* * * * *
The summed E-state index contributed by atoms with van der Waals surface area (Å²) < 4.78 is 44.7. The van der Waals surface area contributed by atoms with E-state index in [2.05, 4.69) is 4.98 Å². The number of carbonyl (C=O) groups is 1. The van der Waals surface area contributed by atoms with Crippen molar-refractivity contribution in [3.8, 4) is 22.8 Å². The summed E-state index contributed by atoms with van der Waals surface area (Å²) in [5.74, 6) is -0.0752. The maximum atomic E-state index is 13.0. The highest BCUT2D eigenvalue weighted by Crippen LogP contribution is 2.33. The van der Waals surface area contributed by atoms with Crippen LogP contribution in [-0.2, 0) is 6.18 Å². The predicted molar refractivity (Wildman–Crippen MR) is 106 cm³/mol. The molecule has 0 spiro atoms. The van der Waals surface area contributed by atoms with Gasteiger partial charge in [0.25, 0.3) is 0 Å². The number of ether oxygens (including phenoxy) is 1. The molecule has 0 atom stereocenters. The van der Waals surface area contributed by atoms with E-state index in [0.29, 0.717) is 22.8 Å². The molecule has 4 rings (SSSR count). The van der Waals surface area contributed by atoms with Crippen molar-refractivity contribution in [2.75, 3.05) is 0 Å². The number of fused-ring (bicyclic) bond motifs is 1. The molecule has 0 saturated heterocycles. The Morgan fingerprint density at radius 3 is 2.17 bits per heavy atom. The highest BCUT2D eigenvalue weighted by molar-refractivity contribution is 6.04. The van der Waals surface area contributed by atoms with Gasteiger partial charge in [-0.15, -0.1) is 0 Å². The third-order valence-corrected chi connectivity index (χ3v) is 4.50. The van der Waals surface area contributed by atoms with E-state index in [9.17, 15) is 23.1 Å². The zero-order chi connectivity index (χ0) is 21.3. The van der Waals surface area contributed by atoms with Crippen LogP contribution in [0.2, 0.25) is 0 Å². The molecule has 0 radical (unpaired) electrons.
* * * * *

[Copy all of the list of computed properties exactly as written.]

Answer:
The summed E-state index contributed by atoms with van der Waals surface area (Å²) < 4.78 is 44.7. The van der Waals surface area contributed by atoms with E-state index in [2.05, 4.69) is 4.98 Å². The number of carbonyl (C=O) groups is 1. The van der Waals surface area contributed by atoms with Crippen molar-refractivity contribution in [3.8, 4) is 22.8 Å². The summed E-state index contributed by atoms with van der Waals surface area (Å²) in [5.74, 6) is -0.0752. The maximum atomic E-state index is 13.0. The highest BCUT2D eigenvalue weighted by Crippen LogP contribution is 2.33. The van der Waals surface area contributed by atoms with Crippen LogP contribution in [-0.2, 0) is 6.18 Å². The predicted molar refractivity (Wildman–Crippen MR) is 106 cm³/mol. The molecule has 0 spiro atoms. The van der Waals surface area contributed by atoms with Gasteiger partial charge in [0.25, 0.3) is 0 Å². The number of ether oxygens (including phenoxy) is 1. The molecule has 0 atom stereocenters. The van der Waals surface area contributed by atoms with E-state index in [0.29, 0.717) is 22.8 Å². The molecule has 4 rings (SSSR count). The van der Waals surface area contributed by atoms with Crippen molar-refractivity contribution in [2.75, 3.05) is 0 Å². The number of fused-ring (bicyclic) bond motifs is 1. The molecule has 0 saturated heterocycles. The Morgan fingerprint density at radius 3 is 2.17 bits per heavy atom. The highest BCUT2D eigenvalue weighted by molar-refractivity contribution is 6.04. The van der Waals surface area contributed by atoms with Gasteiger partial charge in [-0.15, -0.1) is 0 Å². The third-order valence-corrected chi connectivity index (χ3v) is 4.50. The van der Waals surface area contributed by atoms with E-state index in [9.17, 15) is 23.1 Å². The zero-order chi connectivity index (χ0) is 21.3. The van der Waals surface area contributed by atoms with Crippen LogP contribution in [0.2, 0.25) is 0 Å². The molecule has 0 radical (unpaired) electrons.